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The research, published in The Lancet Regional Health – Europe, shows that women are less likely than men to undergo coronary angiograms, a crucial procedure to look inside their heart’s arteries, after a heart attack, and are less likely to be prescribed preventative treatments that can help ward off future heart attacks. It also highlights an estimated 500 potentially avoidable deaths in the UK each year among patients waiting for treatment for aortic stenosis, a narrowing of the heart’s aortic valve which restricts blood flow around the body. Prompt treatment is crucial after a diagnosis of severe aortic stenosis, as around 50% of patients will die within two years of symptoms beginning. The research was led by a team at the University of Leeds and funded by the British Heart Foundation (BHF).
The NHS is full of fantastic people who make truly monumental efforts every day to do the very best for their patients. Despite this, the NHS is creaking at the seamsChris P Gale
The BHF says that the research paints a concerning picture of unequal care, reinforcing the need for all political parties to prioritise efforts to tackle cardiovascular disease and health inequalities in the run up to the next general election.
Researchers brought together evidence from studies published over the last 20 years that explored how a person’s age, sex, ethnicity and postcode are linked to the heart care they receive and their outcomes. The team focused on heart attacks, heart failure, atrial fibrillation and aortic stenosis as these conditions lead to significant pressure on the NHS.
Professor Chris P Gale, Professor of Cardiovascular Medicine at the University of Leeds and Honorary Consultant Cardiologist at Leeds Teaching Hospitals NHS Trust, led this work. He said: “We need urgent action to revive heart care. The NHS is full of fantastic people who make truly monumental efforts every day to do the very best for their patients. Despite this, the NHS is creaking at the seams, and we see this played out in cardiovascular care and outcomes.
“Past efforts to transform heart care and drive down waiting lists were hugely successful, and we must build on the lessons from these to move forward. It’s also clear that we’re not making the most of NHS data, and we’re missing vital opportunities for this to inform policy and help target investment. We need a systematic approach to collect data and report on all aspects of treatment, care and outcomes. Only then will we be able to improve patient’s experiences and outcomes across the board.”
The pandemic underlined and amplified existing health inequalities, and we fear these are worse than ever now that we are firmly in the grip of a heart care crisisSonya Babu-Narayan
The review shows that older people and women are less likely to receive the treatment recommended in clinical guidelines if they have a heart attack or are diagnosed with heart failure. While the evidence for age, sex and geography was clear, the researchers say that it’s harder to draw conclusions about the experiences of patients of different ethnicities due to a lack of evidence.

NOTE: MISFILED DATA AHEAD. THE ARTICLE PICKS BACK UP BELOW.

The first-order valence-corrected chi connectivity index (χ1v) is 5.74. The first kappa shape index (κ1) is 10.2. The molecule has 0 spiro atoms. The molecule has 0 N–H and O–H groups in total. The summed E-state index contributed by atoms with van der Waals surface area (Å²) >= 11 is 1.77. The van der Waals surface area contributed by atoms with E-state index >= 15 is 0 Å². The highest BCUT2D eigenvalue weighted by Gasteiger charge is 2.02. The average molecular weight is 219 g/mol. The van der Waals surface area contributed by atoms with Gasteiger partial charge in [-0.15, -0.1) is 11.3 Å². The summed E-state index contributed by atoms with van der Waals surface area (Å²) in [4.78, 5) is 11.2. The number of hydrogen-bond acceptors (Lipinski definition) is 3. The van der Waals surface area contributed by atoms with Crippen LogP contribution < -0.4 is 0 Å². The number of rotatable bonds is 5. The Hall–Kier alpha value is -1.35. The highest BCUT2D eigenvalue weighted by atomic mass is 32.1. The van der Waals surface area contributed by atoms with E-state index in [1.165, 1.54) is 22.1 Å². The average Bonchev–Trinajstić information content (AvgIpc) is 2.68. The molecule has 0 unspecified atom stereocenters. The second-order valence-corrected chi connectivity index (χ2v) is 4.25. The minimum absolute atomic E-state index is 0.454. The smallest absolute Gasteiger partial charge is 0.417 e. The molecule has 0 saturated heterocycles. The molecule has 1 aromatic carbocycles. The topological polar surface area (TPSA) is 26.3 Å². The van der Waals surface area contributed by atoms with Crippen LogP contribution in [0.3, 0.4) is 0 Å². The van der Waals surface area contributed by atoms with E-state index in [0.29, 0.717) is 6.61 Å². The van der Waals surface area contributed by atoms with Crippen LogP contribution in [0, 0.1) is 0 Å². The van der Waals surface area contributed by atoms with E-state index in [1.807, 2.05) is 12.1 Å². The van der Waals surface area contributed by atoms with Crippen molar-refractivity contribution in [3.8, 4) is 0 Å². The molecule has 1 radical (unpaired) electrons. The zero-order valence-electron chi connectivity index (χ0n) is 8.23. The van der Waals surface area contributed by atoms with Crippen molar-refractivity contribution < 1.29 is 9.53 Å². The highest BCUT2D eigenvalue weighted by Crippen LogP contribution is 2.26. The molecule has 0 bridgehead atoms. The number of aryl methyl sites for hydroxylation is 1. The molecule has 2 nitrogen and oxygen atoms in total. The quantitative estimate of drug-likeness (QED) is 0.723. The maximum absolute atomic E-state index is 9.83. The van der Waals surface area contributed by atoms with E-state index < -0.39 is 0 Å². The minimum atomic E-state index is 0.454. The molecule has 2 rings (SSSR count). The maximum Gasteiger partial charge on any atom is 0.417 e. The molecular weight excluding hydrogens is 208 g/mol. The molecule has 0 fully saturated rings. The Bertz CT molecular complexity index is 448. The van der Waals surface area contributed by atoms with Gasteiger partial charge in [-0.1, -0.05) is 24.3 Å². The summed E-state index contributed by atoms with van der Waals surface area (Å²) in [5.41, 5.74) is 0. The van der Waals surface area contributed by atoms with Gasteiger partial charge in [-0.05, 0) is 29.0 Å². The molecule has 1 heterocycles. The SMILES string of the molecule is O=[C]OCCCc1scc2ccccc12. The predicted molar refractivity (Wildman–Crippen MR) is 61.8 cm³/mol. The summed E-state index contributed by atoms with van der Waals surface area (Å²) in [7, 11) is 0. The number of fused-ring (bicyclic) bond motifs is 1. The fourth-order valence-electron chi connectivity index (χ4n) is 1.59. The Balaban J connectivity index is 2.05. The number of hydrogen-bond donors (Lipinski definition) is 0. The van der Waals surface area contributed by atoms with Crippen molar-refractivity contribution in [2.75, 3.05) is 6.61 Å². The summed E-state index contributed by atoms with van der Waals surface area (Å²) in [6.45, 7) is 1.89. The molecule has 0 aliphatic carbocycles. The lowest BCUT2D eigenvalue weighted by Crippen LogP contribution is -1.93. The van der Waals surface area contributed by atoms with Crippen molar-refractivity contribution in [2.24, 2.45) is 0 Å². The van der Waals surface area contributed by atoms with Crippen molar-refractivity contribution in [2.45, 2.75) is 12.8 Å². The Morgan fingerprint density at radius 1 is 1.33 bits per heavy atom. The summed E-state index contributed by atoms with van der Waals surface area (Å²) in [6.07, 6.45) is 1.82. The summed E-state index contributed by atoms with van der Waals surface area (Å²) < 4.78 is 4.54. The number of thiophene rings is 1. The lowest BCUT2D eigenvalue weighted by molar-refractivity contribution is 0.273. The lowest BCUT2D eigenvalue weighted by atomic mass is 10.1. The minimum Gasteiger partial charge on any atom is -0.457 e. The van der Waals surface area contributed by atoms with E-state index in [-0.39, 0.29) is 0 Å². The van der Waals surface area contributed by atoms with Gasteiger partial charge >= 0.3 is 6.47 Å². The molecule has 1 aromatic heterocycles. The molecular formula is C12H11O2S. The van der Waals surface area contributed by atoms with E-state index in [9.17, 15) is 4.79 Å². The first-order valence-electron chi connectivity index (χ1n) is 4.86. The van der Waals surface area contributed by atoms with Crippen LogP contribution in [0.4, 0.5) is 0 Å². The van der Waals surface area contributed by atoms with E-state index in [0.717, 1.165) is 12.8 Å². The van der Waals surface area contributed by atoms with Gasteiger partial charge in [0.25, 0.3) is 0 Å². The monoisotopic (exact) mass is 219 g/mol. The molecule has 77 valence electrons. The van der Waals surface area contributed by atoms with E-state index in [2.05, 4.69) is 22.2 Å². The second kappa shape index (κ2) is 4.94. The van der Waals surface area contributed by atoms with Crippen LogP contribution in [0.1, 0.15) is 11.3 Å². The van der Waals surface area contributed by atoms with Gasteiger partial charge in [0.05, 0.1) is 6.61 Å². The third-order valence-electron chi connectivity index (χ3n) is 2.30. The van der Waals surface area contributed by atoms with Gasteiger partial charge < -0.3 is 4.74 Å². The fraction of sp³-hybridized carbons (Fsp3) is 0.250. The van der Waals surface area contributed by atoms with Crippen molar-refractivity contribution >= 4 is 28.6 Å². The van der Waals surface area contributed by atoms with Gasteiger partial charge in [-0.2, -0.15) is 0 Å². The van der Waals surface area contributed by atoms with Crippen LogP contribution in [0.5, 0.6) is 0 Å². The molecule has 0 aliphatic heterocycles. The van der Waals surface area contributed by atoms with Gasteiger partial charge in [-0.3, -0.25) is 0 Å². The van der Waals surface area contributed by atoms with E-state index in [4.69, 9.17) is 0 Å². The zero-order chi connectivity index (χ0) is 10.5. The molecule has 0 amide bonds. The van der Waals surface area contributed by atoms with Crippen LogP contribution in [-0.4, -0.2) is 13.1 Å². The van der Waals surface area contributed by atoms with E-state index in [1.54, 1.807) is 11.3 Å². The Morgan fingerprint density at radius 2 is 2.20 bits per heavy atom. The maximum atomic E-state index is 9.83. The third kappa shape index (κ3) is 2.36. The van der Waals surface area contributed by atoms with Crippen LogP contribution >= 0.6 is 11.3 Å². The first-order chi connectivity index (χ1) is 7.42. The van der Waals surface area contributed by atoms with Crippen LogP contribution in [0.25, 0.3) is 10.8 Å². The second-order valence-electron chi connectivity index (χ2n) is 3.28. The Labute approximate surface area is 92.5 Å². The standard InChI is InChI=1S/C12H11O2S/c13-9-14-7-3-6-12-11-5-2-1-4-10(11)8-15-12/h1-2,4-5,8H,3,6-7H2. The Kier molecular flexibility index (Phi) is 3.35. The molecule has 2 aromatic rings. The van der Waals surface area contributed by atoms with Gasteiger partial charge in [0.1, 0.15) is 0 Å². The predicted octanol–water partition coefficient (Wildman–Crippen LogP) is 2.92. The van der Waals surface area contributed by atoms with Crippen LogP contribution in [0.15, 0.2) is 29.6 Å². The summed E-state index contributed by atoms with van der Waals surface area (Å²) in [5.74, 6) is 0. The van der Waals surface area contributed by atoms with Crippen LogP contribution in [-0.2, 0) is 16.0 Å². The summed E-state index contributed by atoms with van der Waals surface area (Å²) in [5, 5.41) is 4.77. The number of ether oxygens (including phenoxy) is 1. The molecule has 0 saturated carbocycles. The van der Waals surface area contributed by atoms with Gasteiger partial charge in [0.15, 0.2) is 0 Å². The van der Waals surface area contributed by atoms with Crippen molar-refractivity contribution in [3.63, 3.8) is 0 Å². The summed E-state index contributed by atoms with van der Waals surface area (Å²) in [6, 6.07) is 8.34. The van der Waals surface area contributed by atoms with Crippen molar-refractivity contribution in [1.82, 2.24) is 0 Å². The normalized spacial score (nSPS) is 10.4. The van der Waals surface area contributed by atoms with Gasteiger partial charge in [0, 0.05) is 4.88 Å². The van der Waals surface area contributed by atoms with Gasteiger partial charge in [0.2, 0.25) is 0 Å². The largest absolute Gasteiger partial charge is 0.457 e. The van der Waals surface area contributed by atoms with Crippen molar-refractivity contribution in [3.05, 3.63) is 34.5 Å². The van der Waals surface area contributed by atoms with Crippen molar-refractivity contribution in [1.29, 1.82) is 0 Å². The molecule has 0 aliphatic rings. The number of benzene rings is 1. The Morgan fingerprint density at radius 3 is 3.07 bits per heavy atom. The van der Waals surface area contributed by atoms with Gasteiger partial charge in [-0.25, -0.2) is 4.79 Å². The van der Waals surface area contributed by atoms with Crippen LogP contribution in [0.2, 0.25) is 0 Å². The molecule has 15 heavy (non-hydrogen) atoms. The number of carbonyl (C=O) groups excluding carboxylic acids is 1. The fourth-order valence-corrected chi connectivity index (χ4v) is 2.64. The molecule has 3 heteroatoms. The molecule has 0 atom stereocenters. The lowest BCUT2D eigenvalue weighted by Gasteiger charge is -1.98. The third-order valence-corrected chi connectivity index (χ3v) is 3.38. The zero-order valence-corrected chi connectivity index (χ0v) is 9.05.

However, from the studies available they believe that disparities do exist, for example there was evidence that Black patients with atrial fibrillation (a common type of abnormal heart rhythm) are less likely to receive blood thinning treatment to prevent stroke than White patients. The team acknowledge that some of the data is historical, and therefore are calling for a more coordinated approach to collecting and reporting on data to help improve treatment and outcomes.
Dr Sonya Babu-Narayan, Associate Medical Director at the British Heart Foundation and consultant cardiologist, said: “These findings should sound the alarm bell for the state of heart care in the UK. This concerning review is further evidence that people’s experience of heart care was far from equal even before the Covid-19 pandemic began. The pandemic underlined and amplified existing health inequalities, and we fear these are worse than ever now that we are firmly in the grip of a heart care crisis.
“To stop this crisis in its tracks and address the unjust inequalities in heart care, we need bold action from Government. Protecting our hearts by tackling risk factors will help to prevent heart disease and strokes happening in the first place. Prioritising NHS heart care will allow people to get the help they need more quickly, preventing avoidable death and disability. And powering up research will unlock the treatments and cures of tomorrow to give more people hope for a bright and healthy future.”
Additional findings from the study:
- After a type of heart attack called a STEMI (the most severe type of heart attack, where the coronary arteries that supply the heart with blood are completely blocked), women were around a third less likely than men to receive a coronary angiogram – an invasive procedure that uses x-ray imaging to allow doctors to look for narrowing or blockages in the heart’s blood vessels – and subsequent treatment to open their blocked blood vessels and restore blood supply to the heart muscle.
- Following an NSTEMI heart attack (where the coronary arteries are severely narrowed but not completely blocked), women were 28% less likely than men to receive a coronary angiogram. They were also less likely to be prescribed preventative treatments that can help to prevent future heart attacks, such as statins, beta-blockers, or anti-platelets (which prevent blood clots).
- Older people (aged 75 and over) and women were less likely to receive a diagnosis of heart failure in primary care, and less likely to be prescribed treatments to slow the progression of their heart failure.
Source: University of Leeds